Sanctions, Shedding Tears, and New Developments in the Xinjiang Uyghur Autonomous Region: Recent KCNA Coverage on China
KCNA File No. 9, 5 February 2012-11 February 2012
by Evan Koepfler
KCNA focused more attention on China this week, with a total of ten stories published. Compared to past weeks, this may seem like a moderate increase, but with the multitude of stories published by KCNA this week in general—at least 30 per day—China, once again, was largely left by the wayside.
Several of the stories this week focused on China and its reactions to events on the international stage. Of these, KCNA reported again on China’s fierce defense of Iran, condemning sanctions and stating that only dialog and cooperation will resolve the issue. What makes this story different than the others from past weeks is that Premier Wen Jiabao himself, as opposed to various Foreign Ministry spokesmen, delivered the message during a joint press conference with German Chancellor Angela Merkel. We can see that China is paying more attention to the issue, even strategically using more influential members of government to get the message across. Furthermore, the Chinese Foreign Ministry this week also rejected the United States’ accusation that China infiltrated the US computer network. FM Spokesman Liu Weimin said that such claims were groundless accusations and that the United States should “abandon its Cold War way of thinking.” This story is another example of increased Sino-American tensions, and illustrates that China will squash any such rumor as quickly as possible in order to save face on the world stage. Finally, China’s Foreign Ministry also busied itself this week by refuting a claim that a Chinese naval warship strayed off course when it passed between Okinawa and Miyako Island. China said that this maneuver was part of its right to practice naval exercises in the Western Pacific Ocean, an area, which according to international law, is free to use.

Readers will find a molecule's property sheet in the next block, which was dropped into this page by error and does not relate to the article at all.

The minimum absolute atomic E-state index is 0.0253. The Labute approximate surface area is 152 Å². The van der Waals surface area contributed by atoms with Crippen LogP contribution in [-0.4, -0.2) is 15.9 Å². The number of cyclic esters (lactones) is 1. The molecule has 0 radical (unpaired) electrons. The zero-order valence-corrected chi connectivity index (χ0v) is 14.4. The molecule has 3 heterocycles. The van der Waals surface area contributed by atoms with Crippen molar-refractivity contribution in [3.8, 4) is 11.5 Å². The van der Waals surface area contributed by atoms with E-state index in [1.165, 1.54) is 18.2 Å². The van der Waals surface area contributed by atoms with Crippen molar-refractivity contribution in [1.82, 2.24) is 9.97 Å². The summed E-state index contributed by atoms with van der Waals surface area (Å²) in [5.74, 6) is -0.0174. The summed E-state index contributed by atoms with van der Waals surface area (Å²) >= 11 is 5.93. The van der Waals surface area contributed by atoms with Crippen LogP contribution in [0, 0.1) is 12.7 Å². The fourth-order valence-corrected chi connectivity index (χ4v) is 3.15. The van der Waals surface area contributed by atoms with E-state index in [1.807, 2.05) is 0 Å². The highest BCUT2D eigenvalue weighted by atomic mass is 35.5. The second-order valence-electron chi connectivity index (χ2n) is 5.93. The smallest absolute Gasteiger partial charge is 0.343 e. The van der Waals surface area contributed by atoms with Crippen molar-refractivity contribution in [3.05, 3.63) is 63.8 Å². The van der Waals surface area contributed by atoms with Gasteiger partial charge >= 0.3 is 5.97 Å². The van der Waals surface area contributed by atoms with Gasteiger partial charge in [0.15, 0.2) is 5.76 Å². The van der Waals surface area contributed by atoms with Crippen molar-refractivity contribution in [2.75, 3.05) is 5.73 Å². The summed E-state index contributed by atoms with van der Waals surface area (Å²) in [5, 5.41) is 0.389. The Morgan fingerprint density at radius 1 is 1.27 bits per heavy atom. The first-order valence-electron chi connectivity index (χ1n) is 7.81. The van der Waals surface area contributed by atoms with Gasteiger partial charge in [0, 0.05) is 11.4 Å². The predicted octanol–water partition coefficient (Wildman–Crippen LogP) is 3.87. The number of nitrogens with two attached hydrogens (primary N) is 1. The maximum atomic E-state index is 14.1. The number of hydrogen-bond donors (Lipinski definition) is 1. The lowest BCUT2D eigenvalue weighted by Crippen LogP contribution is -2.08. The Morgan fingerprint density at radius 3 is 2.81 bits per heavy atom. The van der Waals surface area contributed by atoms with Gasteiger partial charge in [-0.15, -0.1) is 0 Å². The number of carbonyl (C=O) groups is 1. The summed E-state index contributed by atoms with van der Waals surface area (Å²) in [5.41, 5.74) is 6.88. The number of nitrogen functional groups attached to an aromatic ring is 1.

Another important story discussed by KCNA this week was the growing momentum to reconcile differences and unify the Korean Peninsula. This week, Koreans in China were reportedly heard calling for support of this movement and said that “putting…common interests above all other things” was of the utmost importance. With stories such as these, we see the DPRK trying to forge a new path under the leadership of Kim Jong Un, thus moving into an era of increased cooperation and participation both in Asia and in the world abroad.
Two stories were published this week which dealt with remembrances for Kim Jong Il and Kim Il Sung in China. These stories make clear that the DPRK remains focused on the remembrance and glorification of its leaders, and respects—or merely conflates—the tribute paid to them by foreign powers.
An additional two stories this week centered on DPRK operas which have recently “moved Chinese audiences to tears.” Stories such as these attest to the growing popularity of DPRK arts in China, which—as the two countries expand mutual cooperation—will be an important means of cultural communication.
Finally, KCNA published details on the continued construction of an expressway in the Xinjiang Uygur autonomous region.